The words ‘Danish’ and ‘pastry’ are synonymous with one another, but nothing compares to eating the real thing in Denmark itself. They come in all different shapes, sizes and flavours, from the traditional spandauer (filled with marzipan and topped with jam or custard) to the classic cinnamon roll, and many more you won’t have tried before. Copenhagen is full of brilliant bakeries, so if you’ve got a sweet tooth, you’re in for quite the treat.

Start with a card

The Copenhagen Card (available in physical and digital form) gives you unlimited access to public transport and entrance to more than 80 attractions, including Tivoli Gardens, Rosenborg Castle and Copenhagen Zoo – plus guided canal tours. Depending on what you want to see and do while you’re there, it could help you make a healthy saving.

Best things to see and do in Copenhagen

Stroll along Nyhavn

No trip to Copenhagen is complete without stopping by Nyhavn, the iconic 17th-century canal lined with brightly painted townhouses which reflect beautifully in the water. It’s the quintessential Copenhagen photo hotspot, and an opportune place for a drink or a bite to eat while watching the world go by.

Climb the Round Tower

Originally built as an astronomical observatory in the 17th century, the 34.8 metre high Round Tower is one of the best vantage points for panoramic views overlooking central Copenhagen today. Inside, there are no stairs – you have to climb a spiral ramp to reach the top. You’ll find the entrance on Købmagergade.

Visit Tivoli Gardens

Tivoli Gardens’ appeal is by no means age restricted, but if you’re in Copenhagen with young ones, it’s a must-visit. It’s the world’s third-oldest operating amusement park, replete with more than 20 rides of all different shapes, sizes and speeds, including several roller coasters that will satisfy serial thrill-seekers. The atmosphere is particularly charming at night when the park is illuminated by colourful lights and the sound of live music fills the air.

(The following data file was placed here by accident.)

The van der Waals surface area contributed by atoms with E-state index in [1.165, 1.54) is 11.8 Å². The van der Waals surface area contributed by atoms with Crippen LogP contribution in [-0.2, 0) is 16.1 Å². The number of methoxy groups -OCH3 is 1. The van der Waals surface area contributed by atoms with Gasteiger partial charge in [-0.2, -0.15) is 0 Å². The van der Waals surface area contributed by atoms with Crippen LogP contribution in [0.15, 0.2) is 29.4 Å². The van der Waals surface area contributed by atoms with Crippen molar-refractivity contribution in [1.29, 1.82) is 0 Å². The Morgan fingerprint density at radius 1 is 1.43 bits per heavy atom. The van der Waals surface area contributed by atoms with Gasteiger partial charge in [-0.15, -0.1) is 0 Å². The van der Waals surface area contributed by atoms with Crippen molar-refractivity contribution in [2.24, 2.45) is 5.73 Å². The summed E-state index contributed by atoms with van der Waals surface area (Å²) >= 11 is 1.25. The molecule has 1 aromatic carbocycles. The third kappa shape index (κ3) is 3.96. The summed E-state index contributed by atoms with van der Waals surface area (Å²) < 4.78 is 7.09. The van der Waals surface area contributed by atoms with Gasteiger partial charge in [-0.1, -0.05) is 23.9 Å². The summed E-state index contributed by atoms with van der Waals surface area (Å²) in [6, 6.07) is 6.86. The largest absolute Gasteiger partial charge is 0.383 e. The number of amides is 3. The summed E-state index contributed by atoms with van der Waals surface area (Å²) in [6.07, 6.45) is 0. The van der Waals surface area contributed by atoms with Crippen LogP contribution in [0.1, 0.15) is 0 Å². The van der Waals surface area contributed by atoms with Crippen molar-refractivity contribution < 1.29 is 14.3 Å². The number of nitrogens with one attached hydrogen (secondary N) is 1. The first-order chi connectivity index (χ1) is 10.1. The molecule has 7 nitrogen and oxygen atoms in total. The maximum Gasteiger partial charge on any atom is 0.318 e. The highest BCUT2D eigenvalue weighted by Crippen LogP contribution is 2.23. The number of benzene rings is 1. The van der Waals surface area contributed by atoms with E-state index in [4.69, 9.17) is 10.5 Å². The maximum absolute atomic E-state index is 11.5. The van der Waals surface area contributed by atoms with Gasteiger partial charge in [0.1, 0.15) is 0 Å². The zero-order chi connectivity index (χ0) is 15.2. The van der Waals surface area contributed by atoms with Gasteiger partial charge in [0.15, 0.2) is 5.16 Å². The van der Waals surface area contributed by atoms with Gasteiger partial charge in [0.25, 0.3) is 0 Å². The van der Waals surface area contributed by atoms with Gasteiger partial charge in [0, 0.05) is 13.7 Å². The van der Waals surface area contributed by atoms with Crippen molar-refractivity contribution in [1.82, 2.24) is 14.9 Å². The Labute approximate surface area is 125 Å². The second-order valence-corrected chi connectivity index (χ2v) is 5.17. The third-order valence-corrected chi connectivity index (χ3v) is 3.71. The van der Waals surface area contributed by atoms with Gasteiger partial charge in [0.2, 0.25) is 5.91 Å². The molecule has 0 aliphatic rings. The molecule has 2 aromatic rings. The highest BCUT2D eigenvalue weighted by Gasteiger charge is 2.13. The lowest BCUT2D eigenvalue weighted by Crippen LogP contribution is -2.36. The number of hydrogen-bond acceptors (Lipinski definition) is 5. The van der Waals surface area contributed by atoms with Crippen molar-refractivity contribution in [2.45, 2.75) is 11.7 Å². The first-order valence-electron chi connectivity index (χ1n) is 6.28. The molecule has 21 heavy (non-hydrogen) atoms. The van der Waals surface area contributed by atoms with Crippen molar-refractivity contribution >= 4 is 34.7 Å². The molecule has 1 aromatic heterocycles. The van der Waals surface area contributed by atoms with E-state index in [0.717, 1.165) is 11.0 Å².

Your Copenhagen questions, answered

It takes around one hour and 40 minutes to fly from either London, Manchester or Edinburgh to Copenhagen. The airport is just a 15-minute train ride from the city centre.

A long weekend is a good amount of time to get a feel for Copenhagen and experience its main attractions. However, there’s so much to see and do that you could easily spend longer and not get bored. Either way, you’ll almost certainly want to come back again.


The centre of Copenhagen is fairly compact and pedestrian-friendly, so it’s a very walkable place. When exploring some of the neighbourhoods a little further out, renting a bike is a great idea as it’ll allow you to see more of the city and make the most of your time. Even if you’re not an experienced cyclist, don’t worry – it’s a really safe, easy place to get around on two wheels, with excellent infrastructure designed to facilitate bike travel. There are quick and reliable metro and tram networks, too. 
Definitely. It’s extremely safe, and there are lots of attractions that will appeal to children, including Tivoli Gardens, Copenhagen Zoo, Den Blå Planet (the National Aquarium of Denmark) and the Children’s Museum at the National Museum, which has lots of interactive exhibitions and activities. A family cycling tour, a canal cruise and a trip to the beach are all sure-fire winners, too. 
There really is no bad time of year to visit Copenhagen. In winter, the days are short (around seven hours of daylight, with the sun setting at around 3.40pm) and temperatures don’t get much warmer or colder than zero. However, December is a charming time of year to visit, as the Christmas markets and lights installations create a cosy, festive atmosphere. In the middle of summer, by contrast, it hardly gets dark, and it’s usually warm enough to eat and drink outside through to the early hours of the morning. It’s a great city for a spring or autumn break, too. 
Although Denmark is part of the EU, it doesn’t use the Euro. The Danish krone (DKK) is the national currency – you can easily take it out before you go or when you arrive. 
While Copenhagen isn’t one of Europe’s cheapest cities to visit, it’s still perfectly possible to have a great time without breaking the bank. If you do your research in advance, you’ll be able to find reasonably priced places to eat out. As in other Scandinavian countries, alcohol is fairly expensive here (albeit not necessarily that different to central London), but there are bargains to be had if you visit certain bars and pubs during happy hours.